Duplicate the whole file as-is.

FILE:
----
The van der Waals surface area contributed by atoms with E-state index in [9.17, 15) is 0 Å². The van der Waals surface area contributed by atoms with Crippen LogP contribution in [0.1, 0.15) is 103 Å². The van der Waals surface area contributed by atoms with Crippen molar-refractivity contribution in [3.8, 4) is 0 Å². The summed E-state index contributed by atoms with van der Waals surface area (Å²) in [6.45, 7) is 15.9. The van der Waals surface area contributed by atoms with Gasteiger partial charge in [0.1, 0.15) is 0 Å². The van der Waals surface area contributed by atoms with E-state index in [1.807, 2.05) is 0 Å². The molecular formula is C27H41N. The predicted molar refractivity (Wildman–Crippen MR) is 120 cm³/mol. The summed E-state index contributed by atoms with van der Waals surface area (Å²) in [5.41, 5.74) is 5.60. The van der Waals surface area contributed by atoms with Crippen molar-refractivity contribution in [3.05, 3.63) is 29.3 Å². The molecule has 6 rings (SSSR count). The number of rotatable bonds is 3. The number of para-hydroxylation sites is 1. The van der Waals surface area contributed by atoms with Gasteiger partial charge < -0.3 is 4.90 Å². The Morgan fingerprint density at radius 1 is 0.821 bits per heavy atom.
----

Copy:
The van der Waals surface area contributed by atoms with E-state index in [9.17, 15) is 0 Å². The van der Waals surface area contributed by atoms with Crippen LogP contribution in [0.1, 0.15) is 103 Å². The van der Waals surface area contributed by atoms with Crippen molar-refractivity contribution in [3.8, 4) is 0 Å². The summed E-state index contributed by atoms with van der Waals surface area (Å²) in [6.45, 7) is 15.9. The van der Waals surface area contributed by atoms with Gasteiger partial charge in [0.1, 0.15) is 0 Å². The van der Waals surface area contributed by atoms with E-state index in [1.807, 2.05) is 0 Å². The molecular formula is C27H41N. The predicted molar refractivity (Wildman–Crippen MR) is 120 cm³/mol. The summed E-state index contributed by atoms with van der Waals surface area (Å²) in [5.41, 5.74) is 5.60. The van der Waals surface area contributed by atoms with Crippen molar-refractivity contribution in [3.05, 3.63) is 29.3 Å². The molecule has 6 rings (SSSR count). The number of rotatable bonds is 3. The number of para-hydroxylation sites is 1. The van der Waals surface area contributed by atoms with Gasteiger partial charge < -0.3 is 4.90 Å². The Morgan fingerprint density at radius 1 is 0.821 bits per heavy atom.